The Long View: Connectivity Expands Imaging System Functionality

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By Matt Skoufalos

The ubiquity of medical imaging systems in every aspect of the business of health care is a byproduct of both their nigh-endless utility in interventional medicine and their apex predator status at the top of the billing chain.

Maintaining both is the task of service engineers as much as it is clinical specialists, and the area of practice at which both intersect is the issue of connectivity. Imaging has long been a nighthawk game, thanks to remote support technologies, but in the field of device management, it’s a relative newcomer. Once leveraged, however, the value of big data to uptime, efficiency and overall equipment life becomes something close to indispensable. Mark Lothert, head of product in service business management for Siemens Healthineers North America, traces the foundations of Guardian, the company’s remote service solution for imaging modalities – including CT, MR, angiography, molecular imaging, and fixed X-ray to remote service offerings that began in the mid-1980s with telephone dial-up networks. Initially, Lothert said, remote service offerings took a reactive approach to the task and, even then, they mostly supported the break-fix work of an onsite engineer. In 2005, the company rolled out Guardian in response to the increasing complexity of the work done in technologically advancing imaging suites like interventional cardiology rooms and catheterization labs.

“Patient safety and criticality is extremely high in such environments, and that’s how Guardian started,” Lothert said.

Guardian began with data collection and analysis, measuring “changes in the systems that our users don’t even recognize,” Lothert said; analyzing patterns in equipment failure with high-level software that reveals “an indication that something might fail in the future.”

“That is basically what it is today,” he said. “The modalities or systems that we provide have sensors that give feedback all the time; based on that feedback we can identify changes and trends in system functional behavior and predict early breakdowns before the customers recognize them.”

Keeping equipment functioning to the best of its ability doesn’t only mean charting trends in opaque data sets. It also involves limiting table time for patients in the most vulnerable and critical of settings, while scheduling planned maintenance to preserve maximum uptime. After Siemens saw the value of enhanced analytics to its angiography and interventional lab systems, the company grew Guardian support to cover CT equipment, particularly in non-emergency settings. Such deployments gave the company an added install base for supporting its products as well as an opportunity to enrich the offerings of the solutions themselves. Guardian adds an average value of 10 percent to a service contract, Lothert said; he also suggests that the value of the added uptime could total hundreds of thousands of dollars annually, depending upon the procedures done.”

“Usually all systems nowadays come with a certain uptime guarantee around 95 percent,” he said. “That missing 5 percent could still be 10 to 12 days a year. If you increase uptime by 1 percent, you reduce the loss of revenue by about $100,000. Being predictive allows us to schedule planned downtime.

“We commit to a higher uptime where the customer can measure us,” Lothert said. “That means going from 95 to 98 or 99 percent. Customers can measure it from a confidence point of view, and are holding us accountable to it.”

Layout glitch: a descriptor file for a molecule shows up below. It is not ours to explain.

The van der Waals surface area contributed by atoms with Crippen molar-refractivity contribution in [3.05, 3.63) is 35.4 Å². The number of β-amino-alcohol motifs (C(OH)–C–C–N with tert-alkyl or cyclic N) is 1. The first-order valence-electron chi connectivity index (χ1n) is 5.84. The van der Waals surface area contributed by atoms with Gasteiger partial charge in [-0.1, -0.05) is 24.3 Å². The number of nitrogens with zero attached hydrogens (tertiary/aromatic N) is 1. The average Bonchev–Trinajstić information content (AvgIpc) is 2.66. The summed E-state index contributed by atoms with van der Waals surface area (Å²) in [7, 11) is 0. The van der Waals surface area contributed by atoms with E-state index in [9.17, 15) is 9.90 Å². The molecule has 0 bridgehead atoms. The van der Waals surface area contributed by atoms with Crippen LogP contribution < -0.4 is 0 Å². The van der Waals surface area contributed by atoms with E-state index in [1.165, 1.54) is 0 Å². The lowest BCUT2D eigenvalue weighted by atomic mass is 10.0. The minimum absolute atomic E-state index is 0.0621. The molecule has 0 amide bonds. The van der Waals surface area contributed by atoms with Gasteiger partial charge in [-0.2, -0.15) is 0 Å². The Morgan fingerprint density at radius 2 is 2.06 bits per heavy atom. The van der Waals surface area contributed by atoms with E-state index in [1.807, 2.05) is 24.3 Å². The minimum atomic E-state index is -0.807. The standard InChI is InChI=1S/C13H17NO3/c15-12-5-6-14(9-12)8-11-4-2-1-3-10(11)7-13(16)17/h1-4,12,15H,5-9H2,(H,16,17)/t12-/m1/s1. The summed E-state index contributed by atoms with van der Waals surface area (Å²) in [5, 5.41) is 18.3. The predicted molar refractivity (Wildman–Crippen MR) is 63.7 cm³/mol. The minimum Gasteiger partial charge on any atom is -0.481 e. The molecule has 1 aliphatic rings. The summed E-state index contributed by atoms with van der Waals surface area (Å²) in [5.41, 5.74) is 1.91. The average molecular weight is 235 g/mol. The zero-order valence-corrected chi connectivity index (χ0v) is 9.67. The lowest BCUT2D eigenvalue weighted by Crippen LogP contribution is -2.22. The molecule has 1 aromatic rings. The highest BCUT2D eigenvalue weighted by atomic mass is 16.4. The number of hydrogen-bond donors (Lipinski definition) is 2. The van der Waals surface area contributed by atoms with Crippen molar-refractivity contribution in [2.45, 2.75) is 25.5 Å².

Lothert believes the future of remote online service management will be both proactive and predictive, customized to the specific uses of a given facility, and maybe even the specific demands of individual departments. He likened it to the conventional wisdom around an oil change every 3,000 miles. Such planned changes don’t take into account specific considerations about your vehicle itself – whether you use the right gas, whether your commute is routinely short or long trips, how hard you drive the vehicle – that would either lengthen or shorten the amount of time needed between service appointments.

“That is the way it will go with monitoring,” Lothert said. “To show how the system is being used, where you have wear and tear, and whether it’s the right time to do preventive maintenance or replace parts.”

As vendors develop better ways to measure that wear and tear on medical equipment, and develop improved sensors that can report data from potentially affected components back to service banks, they’ll also be working to hone and automate the analytics that make sense of it, too.

“A lot of data means nothing,” Lothert said. “It’s just data; it’s not information, it’s not insight. You need something behind it that analyzes the data, recognizes patterns, and compares it to a normal database.”

Remote monitoring services can log and anticipate system failures and schedule preventive maintenance work; the precision of accompanying analytics software also mitigates the impact of the false positives and false negatives that can turn up. These solutions can also help calibrate and remotely update service and security protocols, saving technicians more time onsite as well.

“You can produce remote software versions much easier than having a service manager onsite loading CDs or DVDs to put software on,” Lothert said. “It’s extremely important for safety-relevant bug-fixes, where remote access makes it much easier and quicker. The big difference is the real-time monitoring, which requires people to sit at computer desks and look into error logs and alarms and alerts from all the systems that are installed.”

Gladys Correa, director of medical imaging and radiation oncology at Banner Desert Medical Center/Cardon Children’s Medical Center in Mesa, Arizona, said that when her facility was looking to upgrade its imaging equipment, working with a vendor that offered remote online service was a priority.

“We knew that we were going to an L1 trauma facility status,” Correa said. “Having a system in place that was allowing us to monitor the scanners from a remote area was of benefit to us.”